In an article last week, Post reporter Katherine Shaver suggests that the prevalence of structured parking in Montgomery County signals a “cultural shift” and an “urban turn” for what many claim is the “perfect suburbia.”
What’s missing, however, is that the rise of underground garages means we can still accommodate drivers while making room for other things, including more and higher-quality open spaces.
When I used to work at an ice-cream parlor in Rockville Town Square, I’d get phone calls from customers with questions. One thing always seemed to upset my callers: it wasn’t about the cost of ice cream, or what flavors we did or didn’t have in stock, or even that you had to pay to park there. It was that the only parking came in an underground garage behind the store.
“You mean I have to park in a garage?” they’d ask. “I hate parking garages, and I don’t want to shop anywhere where I have to use one.”
I don’t know how many customers this deterred, but I’m not surprised that people are unhappy parking in a garage to shop at the new Whole Foods in North Bethesda Market. This new development along Rockville Pike in White Flint also contains the tallest apartment building in Montgomery County.
Those used to the vast, free parking lots outside Whole Foods’ former location in Congressional Plaza, a few miles away, probably aren’t happy about going down a steep ramp and paying $1.50 an hour to store their car. Not only that, but I went there a couple of weeks ago and found the garage crowded and difficult to navigate, though this may be partially due to construction of the still-unfinished shopping center.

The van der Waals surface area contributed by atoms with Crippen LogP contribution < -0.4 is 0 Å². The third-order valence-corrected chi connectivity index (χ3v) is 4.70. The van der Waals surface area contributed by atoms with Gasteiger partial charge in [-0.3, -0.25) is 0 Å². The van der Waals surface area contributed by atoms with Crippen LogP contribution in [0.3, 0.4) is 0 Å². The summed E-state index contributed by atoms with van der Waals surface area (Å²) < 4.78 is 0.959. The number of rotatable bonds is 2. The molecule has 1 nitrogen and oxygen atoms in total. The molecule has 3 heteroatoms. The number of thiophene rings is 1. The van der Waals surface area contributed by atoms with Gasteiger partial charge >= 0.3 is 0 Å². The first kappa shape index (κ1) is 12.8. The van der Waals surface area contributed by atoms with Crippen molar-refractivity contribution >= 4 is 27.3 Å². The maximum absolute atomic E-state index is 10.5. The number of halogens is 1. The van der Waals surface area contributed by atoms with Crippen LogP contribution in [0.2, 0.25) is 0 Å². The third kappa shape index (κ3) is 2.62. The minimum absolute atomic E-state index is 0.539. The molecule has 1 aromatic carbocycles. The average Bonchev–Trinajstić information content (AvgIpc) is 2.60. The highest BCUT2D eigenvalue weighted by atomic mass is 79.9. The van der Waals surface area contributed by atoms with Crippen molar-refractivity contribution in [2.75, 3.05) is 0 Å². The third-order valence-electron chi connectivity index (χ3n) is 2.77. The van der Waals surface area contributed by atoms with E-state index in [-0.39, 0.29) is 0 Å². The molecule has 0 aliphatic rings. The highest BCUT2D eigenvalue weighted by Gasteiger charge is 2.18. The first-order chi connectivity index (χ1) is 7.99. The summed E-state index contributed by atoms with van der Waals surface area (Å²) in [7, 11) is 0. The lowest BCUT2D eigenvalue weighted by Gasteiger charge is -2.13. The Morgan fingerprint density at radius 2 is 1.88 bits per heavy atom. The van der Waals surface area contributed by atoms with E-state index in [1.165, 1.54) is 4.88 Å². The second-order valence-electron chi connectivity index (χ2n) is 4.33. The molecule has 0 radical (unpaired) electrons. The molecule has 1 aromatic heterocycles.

Structured parking has been a fact of life in Montgomery County for decades. Silver Spring, Singular found this 1970’s-era ad for Bethlehem Steel showing a then-new garage on Ellsworth Drive. There are parking garages, with aboveground and underground portions, in the downtowns of Silver Spring, Bethesda, Rockville and Wheaton. Across Rockville Pike from North Bethesda Market is White Flint Mall, which has had parking garages since it opened almost forty years ago.
I like parking garages because they can keep my car cool in the summer and dry when it rains or snows. However, a poorly designed and poorly lit garage can feel really uncomfortable. They can also give a lousy first impression to people going from their car to a shop, office or apartment building. Underground garages can also make users feel unsafe. When a developer proposed replacing a public parking lot in downtown Silver Spring with a garage to make room for other uses, one neighbor worried it would be a draw for crime.
One way to alleviate these concerns is to bring more natural light into underground parking areas. The garage below Ikea’s College Park branch is set into a hill, meaning that two sides are open to the outside. At University Town Center in Hyattsville, underground garages are lit by a shaft reaching to the street above.
Parking lots along Rockville Pike are giving away to other uses,
like housing, retail, and open space. Photo by author.
There are trade-offs to parking garages. You can’t just pull up to a space, you might have to take stairs or an elevator back to the street, and you usually have to pay for a space. But they do conserve land, which can go to other uses.
In North Bethesda Market, there are wide sidewalks with lush plantings and lots of benches. The first thing you see when you come out of the garage is an elegant plaza with a fountain at the center and lined with shops and restaurants. Eventually, this will be just one part of a larger network of urban open spaces throughout White Flint, none of which would be possible with the surface parking lots that line Rockville Pike today.
Building up on parking lots is one of the changes that the Post calls a “threat” to the suburban way of life, whether in Montgomery or across the river in Fairfax, which is undergoing similar growing pains. While there are a few special places where parking lots can be a suburban community’s gathering space, most are just places to store cars. If done well, structured garages can do that while making room for the places where people gather and form community. That sounds like a way to make suburbs stronger, not eradicate them.